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Fungie: The missing dolphin who became an Irish star

By Amy Stewart
BBC News NI

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media captionMissing Fungie 'is more than just a dolphin'

"He is woven into the fabric and identity of the town."

It's not every day that an entire town launches a search operation for a dolphin.

But Fungie, a 37-year-mainstay of Dingle Harbour in County Kerry, is more than just an animal to the locals.

The bottlenose dolphin, who was first sighted in the 1980s, is the focus of an entire tourism industry and a beloved part of the texture of the town, which touches the Atlantic Ocean on Ireland's south-west coast.

But his disappearance last Tuesday prompted an extensive search that was paused on Monday due to bad weather.

Journalist Seán Mac an tSíthigh, who is from Dingle, said the little marine mammal is more than a tourist attraction to the people who live there.

Fungie made his first appearance in the area in the autumn of 1983.

"Paddy Ferriter, the old lighthouse keeper living at the mouth of the harbour, was the first fella to spot the dolphin," said Seán, who works for Irish broadcasters RTÉ and TG4.

He said there was "a bit of curiosity" but the general consensus from the old fishermen at the harbour was that "there's storm on the way - he'll be gone next week".

But he wasn't gone the following week. He stayed and he stayed.

"Almost from the outset, he had the urge and eagerness to interact with humans," said Seán.

image copyrightNuala Moore
image captionNuala Moore on a training session

Pádraig Whooley, sightings officer for the Irish Whale and Dolphin Group (IWDG), said that while solitary bottlenose dolphins are not unheard of, Fungie is different.

"It's not hugely unusual for them to seek out an area and stay there for a while but to spend practically their entire adult life in one little harbour is really exceptional," he said.

In 2019, he was named the oldest solitary dolphin in the world by the Guinness Book of World Records.

Nuala Moore, an extreme swimmer from Dingle, described Fungie as her "training buddy".

She started swimming aged four so for her entire life "he has been there".

'Tremendous grá for Fungie'

Nuala has particularly appreciated him over the last 10 years when she has been involved in long cold water swimming events.

"That is my swimming pool and having another living breathing animal in there who just trots alone with you in the winter is a lovely feeling - just that someone else is breathing with you in the water," she said.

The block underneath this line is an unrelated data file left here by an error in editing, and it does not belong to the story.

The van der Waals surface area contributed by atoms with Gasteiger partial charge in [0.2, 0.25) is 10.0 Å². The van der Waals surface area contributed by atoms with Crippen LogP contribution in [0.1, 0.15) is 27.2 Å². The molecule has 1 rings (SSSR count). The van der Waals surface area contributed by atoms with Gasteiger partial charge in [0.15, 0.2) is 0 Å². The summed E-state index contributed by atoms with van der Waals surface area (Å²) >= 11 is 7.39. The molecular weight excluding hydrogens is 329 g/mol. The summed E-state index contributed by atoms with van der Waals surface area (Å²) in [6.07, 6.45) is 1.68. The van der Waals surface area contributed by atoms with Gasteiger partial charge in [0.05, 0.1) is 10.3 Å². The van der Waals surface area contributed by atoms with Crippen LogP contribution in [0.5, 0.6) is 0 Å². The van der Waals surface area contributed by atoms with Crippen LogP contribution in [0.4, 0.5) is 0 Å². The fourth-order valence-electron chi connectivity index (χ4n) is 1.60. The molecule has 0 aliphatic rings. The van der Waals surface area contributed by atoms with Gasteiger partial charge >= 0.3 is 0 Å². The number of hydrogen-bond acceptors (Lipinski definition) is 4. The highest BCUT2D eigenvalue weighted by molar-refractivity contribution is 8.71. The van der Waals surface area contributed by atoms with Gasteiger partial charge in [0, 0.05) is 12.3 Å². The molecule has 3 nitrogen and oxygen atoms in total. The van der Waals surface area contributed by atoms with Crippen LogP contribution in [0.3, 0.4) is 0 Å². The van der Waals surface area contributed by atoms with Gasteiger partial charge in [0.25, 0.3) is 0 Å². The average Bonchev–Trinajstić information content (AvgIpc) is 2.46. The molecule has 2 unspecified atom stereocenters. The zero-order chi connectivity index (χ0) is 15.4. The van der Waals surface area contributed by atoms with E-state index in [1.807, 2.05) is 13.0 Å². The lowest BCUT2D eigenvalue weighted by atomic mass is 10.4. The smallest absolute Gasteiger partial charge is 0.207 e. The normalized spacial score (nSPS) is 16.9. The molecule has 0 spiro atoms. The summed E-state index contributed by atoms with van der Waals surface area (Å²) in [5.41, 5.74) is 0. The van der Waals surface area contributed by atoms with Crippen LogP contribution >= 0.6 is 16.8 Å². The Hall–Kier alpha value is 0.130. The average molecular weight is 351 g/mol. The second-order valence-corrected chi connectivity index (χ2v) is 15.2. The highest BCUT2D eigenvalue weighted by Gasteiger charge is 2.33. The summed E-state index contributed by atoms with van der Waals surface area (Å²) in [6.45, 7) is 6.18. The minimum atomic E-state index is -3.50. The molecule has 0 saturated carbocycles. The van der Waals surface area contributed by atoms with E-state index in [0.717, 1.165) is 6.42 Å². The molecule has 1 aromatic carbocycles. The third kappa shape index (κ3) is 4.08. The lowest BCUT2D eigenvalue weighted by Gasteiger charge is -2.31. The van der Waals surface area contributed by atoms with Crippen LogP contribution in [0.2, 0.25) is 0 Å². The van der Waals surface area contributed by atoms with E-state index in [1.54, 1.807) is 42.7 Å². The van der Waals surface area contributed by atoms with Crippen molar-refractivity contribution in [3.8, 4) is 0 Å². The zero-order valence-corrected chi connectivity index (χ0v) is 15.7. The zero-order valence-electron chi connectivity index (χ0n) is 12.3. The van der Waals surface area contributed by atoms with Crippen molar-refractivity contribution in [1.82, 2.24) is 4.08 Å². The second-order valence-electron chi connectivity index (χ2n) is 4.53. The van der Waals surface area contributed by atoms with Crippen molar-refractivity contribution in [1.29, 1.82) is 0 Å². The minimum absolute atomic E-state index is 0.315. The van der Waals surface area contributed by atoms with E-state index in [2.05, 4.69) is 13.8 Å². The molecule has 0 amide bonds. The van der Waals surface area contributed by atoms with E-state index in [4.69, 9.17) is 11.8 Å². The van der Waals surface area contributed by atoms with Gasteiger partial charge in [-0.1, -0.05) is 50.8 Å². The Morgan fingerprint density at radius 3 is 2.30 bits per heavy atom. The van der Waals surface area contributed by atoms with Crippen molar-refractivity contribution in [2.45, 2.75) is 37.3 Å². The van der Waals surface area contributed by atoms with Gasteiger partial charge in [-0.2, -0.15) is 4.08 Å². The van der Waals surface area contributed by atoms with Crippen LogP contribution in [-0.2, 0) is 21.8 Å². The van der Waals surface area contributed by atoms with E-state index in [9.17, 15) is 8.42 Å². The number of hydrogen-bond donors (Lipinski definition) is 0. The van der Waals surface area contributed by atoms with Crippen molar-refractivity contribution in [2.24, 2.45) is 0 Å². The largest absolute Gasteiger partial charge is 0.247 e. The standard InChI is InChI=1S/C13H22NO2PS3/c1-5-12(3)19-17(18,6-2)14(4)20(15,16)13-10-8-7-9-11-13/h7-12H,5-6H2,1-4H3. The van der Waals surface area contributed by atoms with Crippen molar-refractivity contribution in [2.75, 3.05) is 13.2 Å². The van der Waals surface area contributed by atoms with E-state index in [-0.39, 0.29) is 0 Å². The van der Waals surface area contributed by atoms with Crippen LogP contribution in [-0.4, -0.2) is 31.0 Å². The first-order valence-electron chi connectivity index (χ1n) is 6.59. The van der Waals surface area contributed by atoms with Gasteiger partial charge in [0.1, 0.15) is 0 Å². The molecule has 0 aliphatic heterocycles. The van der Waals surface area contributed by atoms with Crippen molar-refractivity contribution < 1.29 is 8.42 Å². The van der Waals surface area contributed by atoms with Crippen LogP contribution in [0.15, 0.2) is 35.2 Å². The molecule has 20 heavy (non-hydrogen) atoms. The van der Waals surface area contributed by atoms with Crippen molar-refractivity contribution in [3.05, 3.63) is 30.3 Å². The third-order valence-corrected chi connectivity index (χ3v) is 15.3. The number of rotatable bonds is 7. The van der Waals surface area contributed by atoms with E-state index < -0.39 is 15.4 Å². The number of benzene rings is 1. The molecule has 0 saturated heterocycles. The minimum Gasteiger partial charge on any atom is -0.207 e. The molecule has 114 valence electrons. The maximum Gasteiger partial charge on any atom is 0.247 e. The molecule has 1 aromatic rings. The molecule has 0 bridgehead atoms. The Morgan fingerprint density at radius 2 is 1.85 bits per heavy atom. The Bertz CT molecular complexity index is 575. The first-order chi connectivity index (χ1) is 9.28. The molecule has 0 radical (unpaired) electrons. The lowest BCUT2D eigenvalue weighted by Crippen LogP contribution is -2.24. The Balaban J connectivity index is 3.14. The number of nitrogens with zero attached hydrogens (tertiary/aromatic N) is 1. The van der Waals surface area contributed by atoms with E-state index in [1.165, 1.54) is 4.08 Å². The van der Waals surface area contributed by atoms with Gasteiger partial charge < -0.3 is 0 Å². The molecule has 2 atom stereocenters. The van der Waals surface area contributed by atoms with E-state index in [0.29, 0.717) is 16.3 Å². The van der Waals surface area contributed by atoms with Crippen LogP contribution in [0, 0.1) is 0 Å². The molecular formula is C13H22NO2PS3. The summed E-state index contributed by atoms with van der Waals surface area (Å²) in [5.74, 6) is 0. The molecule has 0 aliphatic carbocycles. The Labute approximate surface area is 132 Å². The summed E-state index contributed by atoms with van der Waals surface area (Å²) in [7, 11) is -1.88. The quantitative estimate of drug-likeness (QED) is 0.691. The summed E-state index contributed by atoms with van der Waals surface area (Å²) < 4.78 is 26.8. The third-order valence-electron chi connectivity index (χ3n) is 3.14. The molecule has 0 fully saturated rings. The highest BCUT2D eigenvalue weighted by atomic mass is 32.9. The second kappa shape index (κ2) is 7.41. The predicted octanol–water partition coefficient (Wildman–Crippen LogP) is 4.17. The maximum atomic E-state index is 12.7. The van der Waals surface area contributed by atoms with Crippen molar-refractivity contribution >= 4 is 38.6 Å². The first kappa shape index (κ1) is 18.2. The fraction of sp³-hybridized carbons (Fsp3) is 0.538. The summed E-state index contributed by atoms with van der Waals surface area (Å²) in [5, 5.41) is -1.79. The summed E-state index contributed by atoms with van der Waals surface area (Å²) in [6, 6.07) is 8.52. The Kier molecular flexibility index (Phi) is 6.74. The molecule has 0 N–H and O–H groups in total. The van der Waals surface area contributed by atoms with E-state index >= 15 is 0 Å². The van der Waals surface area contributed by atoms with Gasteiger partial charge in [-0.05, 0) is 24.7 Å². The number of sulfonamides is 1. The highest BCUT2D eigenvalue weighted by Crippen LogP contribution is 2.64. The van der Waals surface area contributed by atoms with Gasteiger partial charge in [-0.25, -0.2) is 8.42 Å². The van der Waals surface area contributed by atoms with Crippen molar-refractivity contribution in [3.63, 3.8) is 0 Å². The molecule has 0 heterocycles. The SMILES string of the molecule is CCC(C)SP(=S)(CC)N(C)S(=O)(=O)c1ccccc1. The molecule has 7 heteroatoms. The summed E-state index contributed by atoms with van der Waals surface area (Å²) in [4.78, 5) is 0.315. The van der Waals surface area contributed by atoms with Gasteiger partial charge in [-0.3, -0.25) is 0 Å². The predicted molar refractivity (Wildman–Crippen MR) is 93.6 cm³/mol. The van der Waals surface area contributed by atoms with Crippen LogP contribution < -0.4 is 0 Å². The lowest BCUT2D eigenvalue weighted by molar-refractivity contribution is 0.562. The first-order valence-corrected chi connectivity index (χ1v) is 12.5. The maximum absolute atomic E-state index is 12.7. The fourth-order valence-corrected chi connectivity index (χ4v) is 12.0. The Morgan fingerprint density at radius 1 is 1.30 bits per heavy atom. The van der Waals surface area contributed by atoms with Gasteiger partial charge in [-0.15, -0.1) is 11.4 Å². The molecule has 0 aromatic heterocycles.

There are a few theories as to why Fungie chose to make Dingle his home - and thereby bringing the quiet fishing town to fame.

image copyrightNuala Moore

"Some say he may have been an orphan, that his mum died at sea - that he just came into the harbour feeling it was safe place to be," said Seán.

Pádraig Whooley says it is possible Fungie may have been between five and 10 years old when he was first spotted.

Seán, 42, who was five when Fungie arrived, said there is a tremendous grá (the Irish word for love) for the little dolphin locally.

He said the dolphin has become "part of that cultural tapestry" and is "part of Dingle's identity, part of the fabric and story of the town".

"He is known throughout the world and because Fungie is known, Dingle is known - and he is a source of great pride for those of us who live here on the peninsula," he added.

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image copyrightNuala Moore
image captionNuala Moore says Fungie would always pause to allow pictures to be taken - "a perfect model"

"In the 80s the economic conditions were quite poor in Ireland - Fungie generated an interest in the area and tourists came."

There are 12 boats operating on a daily basis, as well as gift shops and pubs which use his moniker.

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But what could have happened to him?

At the very youngest, Fungie is 37 but whatever his age, Pádraig Whooley said that "for a male dolphin he would definitely have had his free bus pass at this age".

"He was heading into the twilight of his life but it is very unusual for him to be gone this long," said Seán.

"He has been missing for very short periods in the past - maybe a day at the most."

'Self-isolating from the strangers'

He added that hope is kept alive by another theory centring on marine activity.

Easterly winds tend to drive feed further out to sea and there is a hope he may have gone out to chase that feed.

Last week, a humpback and a few pods of dolphins came in unusually close to the shore.

As Fungie is a solitary creature another theory is that he could have gone into hiding - "self-isolating from the strangers".

A team of divers has carried out an extensive search and boats have continued to search covering a 12km (7.4m) stretch of sea along the west Kerry coast.

Fishermen, accustomed to the reassuring sight of Fungie, have taken the loss hard.

One of the fishermen Seán spoke to at the weekend summed him up with one line: "He gave so much and he asked for so little."

Related Topics

  • Republic of Ireland
  • Dolphins

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